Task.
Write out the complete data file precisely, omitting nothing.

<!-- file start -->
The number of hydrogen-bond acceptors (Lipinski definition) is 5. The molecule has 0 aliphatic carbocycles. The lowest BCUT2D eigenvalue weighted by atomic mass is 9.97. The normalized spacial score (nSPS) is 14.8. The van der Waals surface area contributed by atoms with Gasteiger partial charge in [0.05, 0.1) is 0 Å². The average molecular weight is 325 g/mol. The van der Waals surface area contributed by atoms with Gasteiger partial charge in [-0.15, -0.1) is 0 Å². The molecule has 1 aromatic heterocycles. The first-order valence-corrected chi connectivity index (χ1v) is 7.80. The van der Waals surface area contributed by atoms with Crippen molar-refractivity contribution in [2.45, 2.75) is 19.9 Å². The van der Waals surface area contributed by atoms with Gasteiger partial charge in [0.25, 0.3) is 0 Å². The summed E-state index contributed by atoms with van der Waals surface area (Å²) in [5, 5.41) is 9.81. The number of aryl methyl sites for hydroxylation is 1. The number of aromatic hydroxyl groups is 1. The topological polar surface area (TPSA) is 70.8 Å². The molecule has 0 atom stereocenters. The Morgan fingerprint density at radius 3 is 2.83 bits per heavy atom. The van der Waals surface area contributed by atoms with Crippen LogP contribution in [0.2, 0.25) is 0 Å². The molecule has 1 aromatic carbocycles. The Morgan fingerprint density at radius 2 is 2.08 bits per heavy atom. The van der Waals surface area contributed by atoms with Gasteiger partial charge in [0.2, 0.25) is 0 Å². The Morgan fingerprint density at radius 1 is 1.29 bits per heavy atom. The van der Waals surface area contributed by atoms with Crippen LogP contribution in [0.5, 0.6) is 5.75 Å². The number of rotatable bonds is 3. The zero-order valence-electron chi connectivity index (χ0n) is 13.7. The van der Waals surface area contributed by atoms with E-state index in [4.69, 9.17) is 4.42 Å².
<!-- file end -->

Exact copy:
The number of hydrogen-bond acceptors (Lipinski definition) is 5. The molecule has 0 aliphatic carbocycles. The lowest BCUT2D eigenvalue weighted by atomic mass is 9.97. The normalized spacial score (nSPS) is 14.8. The van der Waals surface area contributed by atoms with Gasteiger partial charge in [0.05, 0.1) is 0 Å². The average molecular weight is 325 g/mol. The van der Waals surface area contributed by atoms with Gasteiger partial charge in [-0.15, -0.1) is 0 Å². The molecule has 1 aromatic heterocycles. The first-order valence-corrected chi connectivity index (χ1v) is 7.80. The van der Waals surface area contributed by atoms with Crippen molar-refractivity contribution in [2.45, 2.75) is 19.9 Å². The van der Waals surface area contributed by atoms with Gasteiger partial charge in [0.25, 0.3) is 0 Å². The summed E-state index contributed by atoms with van der Waals surface area (Å²) in [5, 5.41) is 9.81. The number of aryl methyl sites for hydroxylation is 1. The number of aromatic hydroxyl groups is 1. The topological polar surface area (TPSA) is 70.8 Å². The molecule has 0 atom stereocenters. The Morgan fingerprint density at radius 3 is 2.83 bits per heavy atom. The van der Waals surface area contributed by atoms with Crippen LogP contribution in [0.2, 0.25) is 0 Å². The molecule has 1 aromatic carbocycles. The Morgan fingerprint density at radius 2 is 2.08 bits per heavy atom. The van der Waals surface area contributed by atoms with Gasteiger partial charge in [0.2, 0.25) is 0 Å². The Morgan fingerprint density at radius 1 is 1.29 bits per heavy atom. The van der Waals surface area contributed by atoms with Crippen LogP contribution in [0.5, 0.6) is 5.75 Å². The number of rotatable bonds is 3. The zero-order valence-electron chi connectivity index (χ0n) is 13.7. The van der Waals surface area contributed by atoms with E-state index in [4.69, 9.17) is 4.42 Å².